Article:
The Maine Geological Survey, which is part of the Department of Agriculture, Conservation and Forestry, states on its Web page that despite the long time between the landslides in Rockland, “their marked similarity indicates that such catastrophic landslides are recurring events in this region, and not isolated ones.”

Michael McMahon can attest to that. McMahon owns a house and nearly 3-acre lot on Waldo Avenue, near where the 1973 slide occurred. McMahon grew up at this Waldo Avenue home and recalls the day of that event 41 years ago because students had been given the day off from school due to the funeral of former President Lyndon Johnson.

Three years ago, a large chunk of McMahon’s backyard facing the harbor slid away into Rockland Harbor. He estimated the size of the lost property as 100 feet long and 50 feet wide.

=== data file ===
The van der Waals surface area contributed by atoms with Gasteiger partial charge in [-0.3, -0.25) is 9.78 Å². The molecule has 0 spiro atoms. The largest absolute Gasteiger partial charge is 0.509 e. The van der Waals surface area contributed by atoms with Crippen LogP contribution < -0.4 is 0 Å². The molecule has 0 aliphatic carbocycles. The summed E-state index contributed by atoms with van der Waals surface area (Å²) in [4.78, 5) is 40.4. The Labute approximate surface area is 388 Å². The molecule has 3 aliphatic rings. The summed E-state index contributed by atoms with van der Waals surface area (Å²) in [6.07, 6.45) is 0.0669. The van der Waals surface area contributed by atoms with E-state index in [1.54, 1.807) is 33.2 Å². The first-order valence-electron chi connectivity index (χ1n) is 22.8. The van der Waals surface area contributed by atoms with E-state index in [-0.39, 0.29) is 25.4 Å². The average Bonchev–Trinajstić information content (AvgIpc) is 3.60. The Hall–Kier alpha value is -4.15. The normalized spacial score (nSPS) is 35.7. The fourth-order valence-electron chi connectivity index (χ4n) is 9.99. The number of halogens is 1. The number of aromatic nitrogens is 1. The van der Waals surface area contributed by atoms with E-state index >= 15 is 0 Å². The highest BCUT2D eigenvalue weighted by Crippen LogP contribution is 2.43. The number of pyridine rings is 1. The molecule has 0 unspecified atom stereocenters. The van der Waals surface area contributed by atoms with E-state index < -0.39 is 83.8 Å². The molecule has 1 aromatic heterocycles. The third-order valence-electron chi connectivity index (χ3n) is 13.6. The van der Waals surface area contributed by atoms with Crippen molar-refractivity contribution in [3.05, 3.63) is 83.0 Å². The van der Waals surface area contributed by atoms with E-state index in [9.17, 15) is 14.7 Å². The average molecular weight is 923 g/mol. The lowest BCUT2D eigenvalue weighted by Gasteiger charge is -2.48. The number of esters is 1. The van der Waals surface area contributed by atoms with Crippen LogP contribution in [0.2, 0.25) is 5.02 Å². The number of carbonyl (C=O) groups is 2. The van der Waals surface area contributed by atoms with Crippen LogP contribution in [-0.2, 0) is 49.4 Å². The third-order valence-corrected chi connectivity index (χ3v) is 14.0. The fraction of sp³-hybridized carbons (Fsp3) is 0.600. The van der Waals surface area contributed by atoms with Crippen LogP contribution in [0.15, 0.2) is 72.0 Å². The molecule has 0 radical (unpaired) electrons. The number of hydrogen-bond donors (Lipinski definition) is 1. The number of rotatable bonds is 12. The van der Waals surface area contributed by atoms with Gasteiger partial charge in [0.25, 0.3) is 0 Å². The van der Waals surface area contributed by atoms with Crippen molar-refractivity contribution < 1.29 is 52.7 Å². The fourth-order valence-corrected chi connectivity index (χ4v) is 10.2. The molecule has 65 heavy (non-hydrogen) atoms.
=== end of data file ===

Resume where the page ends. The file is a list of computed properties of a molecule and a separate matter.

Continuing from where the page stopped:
McMahon spent considerable money last year, an amount he said he did not want to disclose, to shore up the reconfigured banking. The work included placement of riprap to reduce the impact of wave action along the base of the banking. The work was completed last July.

Other property owners along Waldo Avenue and adjacent Samoset Road have also undertaken work to protect their coastal properties. Littlefield Memorial Baptist Church was the first property owner following the 1996 landslide to undertake work to protect the shore from further erosion, again by reducing the steepness of the slope and lining it with riprap.

Stephen Dickson of the Maine Geological Survey said that smaller landslides occur on a regular basis in Maine but most of the time don’t do any damage to structures.

The 1973 landslide occurred during a thawing, wet period in January. Almost exactly a year before the 1996 landslide, a couple who owned a home next to that site had a large chunk of their backyard slide into the harbor. April is often when the ground thaws and both 1995 and 1996 had seen wetter-than-normal conditions.